What is the best evidence for graft choice in ACL reconstruction protocol for a systematic review and network meta-analysis
Received: 11-Apr-2022, Manuscript No. jotsrr-22- 74889; Editor assigned: 12-Apr-2022, Pre QC No. jotsrr-22- 74889;(PQ); Accepted Date: May 08, 2022 ; Reviewed: 26-Apr-2022 QC No. jotsrr-22- 74889; (Q); Revised: 03-May-2022, Manuscript No. jotsrr-22- 74889;( R); Published: 09-May-2022, DOI: DOI. 10.37532/1897- 2276.2022.17(4).72
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One of the most common sports medicine procedures is anterior cruciate ligament (ACL) reconstruction. For reconstruction, a variety of grafts, including allograft and autograft, are currently used. There is no high-quality quantitative synthesis of all randomised controlled trial (RCT) data on graft choice, despite numerous meta-analyses
proximal femoral nailing; osteosynthesis; numerical simulation; traumatology; FEM
Multiple digital databases, including MEDLINE, Embase, and CENTRAL, will be searched independently and in duplicate for RCTs randomising graft choice in skeletally mature patients undergoing ACL reconstruction. For NMA, a Bayesian framework with a random-effects model will be used. For each outcome, the Surface Under the Cumulative Ranking Curve (SUCRA) values will be used to generate a rank list. The results will be reported as mean differences (MD) (or, if necessary, standardised mean differences) or Relative Risk (RR) with 95% Credible Intervals (CI). If the 95% CI of MD does not cross zero or the 95% CI of relative risk does not cross one, the comparison is considered statistically significant. The Cochrane risk of bias assessment tool will be used to evaluate the quality of the studies. For network meta-analyses, the quality of evidence will be determined using the Grades of Recommendation, Assessment, Development, and Evaluation (GRADE) approach. This network meta-analysis will be reported in accordance with the PRISMA extension statement for network meta-analyses. Outcomes of interest: Range of motion, return to activity/sport, and IKDC, Lysholm, Tegner, ACL-QOL, and KOOS scores are among the functional outcomes of interest. Lachman’s persistent laxity, pivot-shift, side-to-side, and measured laxity (e.g. KT-1000) will also be investigated. Tunnel osteolysis, failure (including but not limited to graft rupture and/or persistent laxity), and complications (e.g., infection, graft failure, donor site pain) will be compared between grafts[1, 2].
Anterior Cruciate ligament (ACL) reconstruction is one of the most commonly performed sports medicine procedures, and its use is increasing. For reconstruction, a variety of grafts, including allograft and autograft, have been used.
The most commonly used grafts are Bone-Patellar Tendon-Bone autograft (BPTB), hamstring autograft Quadriceps Tendon autograft (QT), and tibial tendon Allograft (TT), while hybrid grafts (autograft augmented with allograft) have recently received attention. Each graft has a distinct functional and complication profile, leaving surgeons and patients with the task of selecting grafts on an individual basis In fact, with the exception of QT, which has recently increased, modern graft preference has remained fairly consistent. Despite numerous meta-analyses and large prospective knee ligament registries, there is no clear preferred graft, as evidenced by the widespread use of a variety of grafts. There is currently no high-quality quantitative synthesis of all Randomised Controlled Trial (RCT) data on graft selection. Traditional meta-analyses are limited to comparing two groups, requiring either the exclusion of commonly used grafts or the grouping of different graft types. Network Meta-Analysis (NMA) generates multiple concurrent comparisons by combining direct and indirect evidence. As a result, the goal of this study is to identify the best graft for ACL reconstruction by conducting the first systematic review and NMA that includes both functional outcomes and complications.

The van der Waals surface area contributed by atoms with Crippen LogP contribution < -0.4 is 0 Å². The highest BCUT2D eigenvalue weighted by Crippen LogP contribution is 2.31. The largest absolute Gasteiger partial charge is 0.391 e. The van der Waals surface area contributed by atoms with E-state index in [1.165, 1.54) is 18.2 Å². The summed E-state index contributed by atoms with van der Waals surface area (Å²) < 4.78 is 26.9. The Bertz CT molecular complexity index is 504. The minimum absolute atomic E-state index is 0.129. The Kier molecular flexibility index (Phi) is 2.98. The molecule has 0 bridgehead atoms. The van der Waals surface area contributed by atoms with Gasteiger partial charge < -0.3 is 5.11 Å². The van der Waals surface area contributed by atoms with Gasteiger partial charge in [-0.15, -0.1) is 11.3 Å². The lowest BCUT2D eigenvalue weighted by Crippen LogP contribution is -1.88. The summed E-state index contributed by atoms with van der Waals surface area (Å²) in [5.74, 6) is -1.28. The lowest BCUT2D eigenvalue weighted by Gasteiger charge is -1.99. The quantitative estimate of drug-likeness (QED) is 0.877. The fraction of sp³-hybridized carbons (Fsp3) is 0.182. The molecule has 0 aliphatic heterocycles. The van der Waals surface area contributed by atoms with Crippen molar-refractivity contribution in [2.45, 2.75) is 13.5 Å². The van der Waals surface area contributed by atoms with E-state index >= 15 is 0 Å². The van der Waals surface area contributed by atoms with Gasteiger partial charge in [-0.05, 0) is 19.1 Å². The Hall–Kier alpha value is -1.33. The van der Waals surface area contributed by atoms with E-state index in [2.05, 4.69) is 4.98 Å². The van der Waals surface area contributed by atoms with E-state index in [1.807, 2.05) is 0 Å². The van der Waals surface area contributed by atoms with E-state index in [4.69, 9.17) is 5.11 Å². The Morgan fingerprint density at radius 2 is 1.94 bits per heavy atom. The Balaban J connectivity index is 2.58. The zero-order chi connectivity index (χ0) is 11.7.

This systematic review and network meta-analysis will be performed according to the Preferred Reporting Items for Systematic Reviews and Meta-Analysis (PRISMA) for network meta analyses and the Cochrane Handbook for Systematic Reviews of Interventions.
Statistical analysis was performed using R along with BUGSnet (Lighthouse Outcomes, Toronto, Canada) and CINeMA. The I2 statistic will be used to calculate study heterogeneity; if heterogeneity is high, a Bayesian framework with a random-effects model and non-informative priors will be used. For each outcome, a graphical framework of all trials comparing different interventions will be created. For each outcome, ranking diagrams and forest plots will be created. Additionally, surface under the cumulative ranking curve (SUCRA) values for each study will be reported. The SURCRA score indicates the likelihood that a given treatment will rank first in a specific category; a score closer to one indicates that the treatment is more likely to be the best treatment. The network’s results for functional outcomes will be reported as mean differences (or, if necessary, standardised mean differences) with 95% Credible Intervals (CI).
As appropriate, complications will be presented using Relative Risk (RR), 95% credible intervals, and number needed to treat.
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